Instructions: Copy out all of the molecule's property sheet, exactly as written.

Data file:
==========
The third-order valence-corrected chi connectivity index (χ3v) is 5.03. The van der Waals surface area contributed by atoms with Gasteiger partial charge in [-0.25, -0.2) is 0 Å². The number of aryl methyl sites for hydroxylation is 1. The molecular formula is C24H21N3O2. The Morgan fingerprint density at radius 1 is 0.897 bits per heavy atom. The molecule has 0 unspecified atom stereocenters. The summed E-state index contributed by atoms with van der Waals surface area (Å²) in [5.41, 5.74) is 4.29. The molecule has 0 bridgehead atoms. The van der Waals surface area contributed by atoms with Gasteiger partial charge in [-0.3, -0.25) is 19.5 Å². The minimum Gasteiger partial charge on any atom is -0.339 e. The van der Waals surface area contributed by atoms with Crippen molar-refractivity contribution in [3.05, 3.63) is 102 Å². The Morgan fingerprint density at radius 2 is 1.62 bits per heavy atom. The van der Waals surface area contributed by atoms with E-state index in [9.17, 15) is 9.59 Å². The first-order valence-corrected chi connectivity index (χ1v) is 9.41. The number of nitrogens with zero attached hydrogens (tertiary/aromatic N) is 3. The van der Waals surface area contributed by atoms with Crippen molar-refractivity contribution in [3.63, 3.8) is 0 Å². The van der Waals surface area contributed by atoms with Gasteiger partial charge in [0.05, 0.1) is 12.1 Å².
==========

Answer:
The third-order valence-corrected chi connectivity index (χ3v) is 5.03. The van der Waals surface area contributed by atoms with Gasteiger partial charge in [-0.25, -0.2) is 0 Å². The number of aryl methyl sites for hydroxylation is 1. The molecular formula is C24H21N3O2. The Morgan fingerprint density at radius 1 is 0.897 bits per heavy atom. The molecule has 0 unspecified atom stereocenters. The summed E-state index contributed by atoms with van der Waals surface area (Å²) in [5.41, 5.74) is 4.29. The molecule has 0 bridgehead atoms. The van der Waals surface area contributed by atoms with Gasteiger partial charge in [-0.3, -0.25) is 19.5 Å². The minimum Gasteiger partial charge on any atom is -0.339 e. The van der Waals surface area contributed by atoms with Crippen molar-refractivity contribution in [3.05, 3.63) is 102 Å². The Morgan fingerprint density at radius 2 is 1.62 bits per heavy atom. The van der Waals surface area contributed by atoms with E-state index in [9.17, 15) is 9.59 Å². The first-order valence-corrected chi connectivity index (χ1v) is 9.41. The number of nitrogens with zero attached hydrogens (tertiary/aromatic N) is 3. The van der Waals surface area contributed by atoms with Crippen molar-refractivity contribution in [3.63, 3.8) is 0 Å². The van der Waals surface area contributed by atoms with Gasteiger partial charge in [0.05, 0.1) is 12.1 Å².